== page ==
Report data on domestic violence presents male Poles however in a slightly different light. According to the research conducted by Feminoteka Foundation in 2012, approximately 800,000 women per year experience violence and 150 die as a result of domestic quarrels. The research does not include undisclosed cases (bullying of a child is not infrequent either.) Beating wives was a permanent element of peasant customs, which women accepted with humility (“he beats” means “he loves”). When asked if men react in cases of aggression of their colleagues to their wives, the president of Feminoteka Joanna Piotrowska responds: “They are afraid to react. “They do not want to look like mollusks or hear that they are interfering in their affairs. The fear of losing a macho face also plays a major role.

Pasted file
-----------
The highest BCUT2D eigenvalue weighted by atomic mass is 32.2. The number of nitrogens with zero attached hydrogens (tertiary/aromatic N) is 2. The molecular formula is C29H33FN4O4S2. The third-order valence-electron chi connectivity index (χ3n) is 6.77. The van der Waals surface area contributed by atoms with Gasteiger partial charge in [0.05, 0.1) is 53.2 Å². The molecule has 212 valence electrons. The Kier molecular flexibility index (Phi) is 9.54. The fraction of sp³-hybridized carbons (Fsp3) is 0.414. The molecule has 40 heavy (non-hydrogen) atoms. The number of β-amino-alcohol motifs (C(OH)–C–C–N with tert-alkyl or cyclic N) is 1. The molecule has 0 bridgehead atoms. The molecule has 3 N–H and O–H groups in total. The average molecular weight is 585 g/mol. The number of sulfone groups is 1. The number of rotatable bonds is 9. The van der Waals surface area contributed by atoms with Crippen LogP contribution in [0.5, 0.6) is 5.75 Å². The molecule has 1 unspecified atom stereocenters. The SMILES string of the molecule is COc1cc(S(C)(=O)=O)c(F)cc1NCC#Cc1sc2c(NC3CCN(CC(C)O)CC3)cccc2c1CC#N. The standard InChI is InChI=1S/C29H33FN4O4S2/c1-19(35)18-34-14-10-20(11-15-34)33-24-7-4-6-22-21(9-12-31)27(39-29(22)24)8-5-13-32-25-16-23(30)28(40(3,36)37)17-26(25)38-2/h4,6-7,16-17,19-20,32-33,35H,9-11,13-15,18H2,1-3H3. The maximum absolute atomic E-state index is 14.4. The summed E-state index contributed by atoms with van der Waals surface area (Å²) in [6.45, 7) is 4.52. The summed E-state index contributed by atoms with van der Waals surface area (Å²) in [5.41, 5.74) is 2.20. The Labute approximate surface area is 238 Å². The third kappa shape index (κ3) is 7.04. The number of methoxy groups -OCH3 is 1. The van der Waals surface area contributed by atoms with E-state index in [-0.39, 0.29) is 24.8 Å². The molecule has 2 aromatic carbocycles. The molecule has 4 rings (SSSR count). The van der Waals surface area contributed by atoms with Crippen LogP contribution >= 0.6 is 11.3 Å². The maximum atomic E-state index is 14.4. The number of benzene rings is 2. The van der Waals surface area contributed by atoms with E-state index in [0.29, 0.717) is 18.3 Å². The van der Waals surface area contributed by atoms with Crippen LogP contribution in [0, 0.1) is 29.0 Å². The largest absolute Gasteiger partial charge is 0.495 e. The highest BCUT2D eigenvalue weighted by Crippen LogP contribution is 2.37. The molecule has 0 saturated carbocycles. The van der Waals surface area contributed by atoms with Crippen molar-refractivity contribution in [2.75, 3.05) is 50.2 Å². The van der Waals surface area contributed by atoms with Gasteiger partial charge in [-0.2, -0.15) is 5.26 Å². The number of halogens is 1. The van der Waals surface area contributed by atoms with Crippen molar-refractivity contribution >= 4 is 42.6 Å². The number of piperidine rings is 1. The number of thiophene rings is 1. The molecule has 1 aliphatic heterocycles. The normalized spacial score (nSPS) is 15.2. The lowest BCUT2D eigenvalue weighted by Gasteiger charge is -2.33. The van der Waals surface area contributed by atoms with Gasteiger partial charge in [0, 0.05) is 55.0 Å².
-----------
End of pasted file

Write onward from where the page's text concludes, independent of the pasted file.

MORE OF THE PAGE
Men have been treating women in this way for centuries. In the past a woman received kisses of her hand, but at the same time she was treated paternalistically and with disregard. A poem by Adam Mickiewicz, an eminent Polish poet of the 19thcentury, begins with the following words: “Woman, a vanity fluff, a variable creature.” The echoes of these behaviors survived in the form of contemptuous remarks about female drivers (a hag behind the wheel); statements about a prostitute which cannot be raped and deeply unfriendly remarks towards feminists. In this respect Polish males are characterized by exceptional conservatism and resistance to changes that aim at equalizing the legal and social positions of men and women and the elimination of genderism, treated by many men as the invention of crazy hags.
Photo: Renata Głuszek
Unfortunately it also concerns young men. Women aged 25-33, interviewed by Katarzyna Wojnicka and Ewelina Ciaputa for their later book “Carousel with men”, very often stated that a Polish man cannot function in the equality relationship in which the roles of both partners are not gender-determined. “They stick to the old patriarchal principles and are an explosive mix of a personality full of complexes and at the same time possessing a high opinion of themselves” (quotes come from: polki.pl).